Indonesia’s hardship in dealing with the EU is increasing
All the versions of this article: [English] [Indonesia]
Kompas - 01 February 2023
Indonesia’s hardship in dealing with the EU is increasing
By Hendriyo Widi
The hardship on the Indonesian government and exporters of dealing with a number of disputes and trade barriers imposed by the European Union is growing. As a result, Indonesia must strengthen its negotiating team and expedite the completion of the Indonesia-EU Comprehensive Economic Partnership Agreement, or IEU-CEPA.
Indonesia filed a WTO complaint against the European Union (EU), alleging that its Renewable Energy Direction (RED) II policy discriminated against palm oil derivative products, specifically biodiesel. Indonesia has also filed an appeal against the EU in the case of the nickel ore export ban.
Recently, Indonesia filed a WTO consultation because the EU imposed a balancing import duty (BMP/Bea Masuk Penyeimbang) or countervailing duty and anti-dumping measures (BMAD/Bea Masuk Anti Dumping) on stainless steel cold-rolled flat (SSCRF) on January 24, 2023. The BMP increased by 21% and BMAD by 10.2-31.5 percent.
Outside of the WTO, Indonesia will be subject to the EU’s Carbon Border Adjustment Mechanism (CBAM). On October 1, 2023, the EU will implement the first phase of the policy for cement, fertilizer, steel, aluminum, and electrical equipment and devices. This also includes the commodities’ downstream products or derivatives.
"The EU will implement the first phase of the policy on October 1, 2023 for the commodities of cement, fertilizer, steel, aluminum, as well as electrical equipment and devices.
Benny Soetrisno, Chairman of the Association of Indonesian Export Companies (GPEI), stated on Tuesday (31/1/2023), that the hardship for the Indonesian government and exporters would be even greater in the face of the EU. If the government is serious about dealing with a series of disputes and potential trade barriers from the EU, it must strengthen the negotiating team and immediately implement the IEU-CEPA.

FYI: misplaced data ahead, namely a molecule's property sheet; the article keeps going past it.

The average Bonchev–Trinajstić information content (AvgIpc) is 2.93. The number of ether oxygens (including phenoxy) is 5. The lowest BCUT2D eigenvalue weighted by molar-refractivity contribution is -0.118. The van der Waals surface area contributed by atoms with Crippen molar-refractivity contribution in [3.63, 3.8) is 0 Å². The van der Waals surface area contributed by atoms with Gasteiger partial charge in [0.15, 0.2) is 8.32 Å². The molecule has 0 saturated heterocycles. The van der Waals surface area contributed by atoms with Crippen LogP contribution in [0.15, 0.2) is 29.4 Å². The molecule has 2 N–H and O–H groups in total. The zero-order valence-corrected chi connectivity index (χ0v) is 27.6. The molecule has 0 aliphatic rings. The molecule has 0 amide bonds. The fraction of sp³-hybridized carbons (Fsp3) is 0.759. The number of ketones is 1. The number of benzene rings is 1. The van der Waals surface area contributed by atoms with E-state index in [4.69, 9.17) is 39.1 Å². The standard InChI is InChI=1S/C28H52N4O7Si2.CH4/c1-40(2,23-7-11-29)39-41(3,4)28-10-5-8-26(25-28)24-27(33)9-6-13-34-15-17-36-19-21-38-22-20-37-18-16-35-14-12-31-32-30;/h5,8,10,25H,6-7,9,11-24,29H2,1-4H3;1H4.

The negotiating team is made up of more than just civil servants and lawyers who are well-versed in trade and international law. Accountants who are familiar with international business law and governance are also required on the team.
"This is significant because allegations of subsidies or dumping against specific countries or companies are bound to involve audits of financial statements. "When contacted in Jakarta, a number of large companies frequently hire chartered accountants, internationally certified professional accountants," he said.
In the case of the Indonesian stainless steel subsidy, the accountant was able to prove that the subsidy accusation was incorrect based on an audit of financial statements, according to Benny. As a result, the defense of these allegations can include evidence of an audit of financial statements as well as references to trade law.
Subsidies are one of the EU’s allegations in the stainless steel case. The Chinese government has provided funds to certain companies that invest in the development of Indonesia’s steel industry.
Indonesia objected to the false claim because it lacked the specificity required by Subsidy and Offsetting Action Agreement Articles 1.1, 2.1, and 2.2. (SCM). According to Article 1.1, a subsidy is deemed to exist if the product receives income or price support under Article XVI of the General Agreement on Tariffs and Trade (GATT) 1994 (Kompas, 31/1/2023).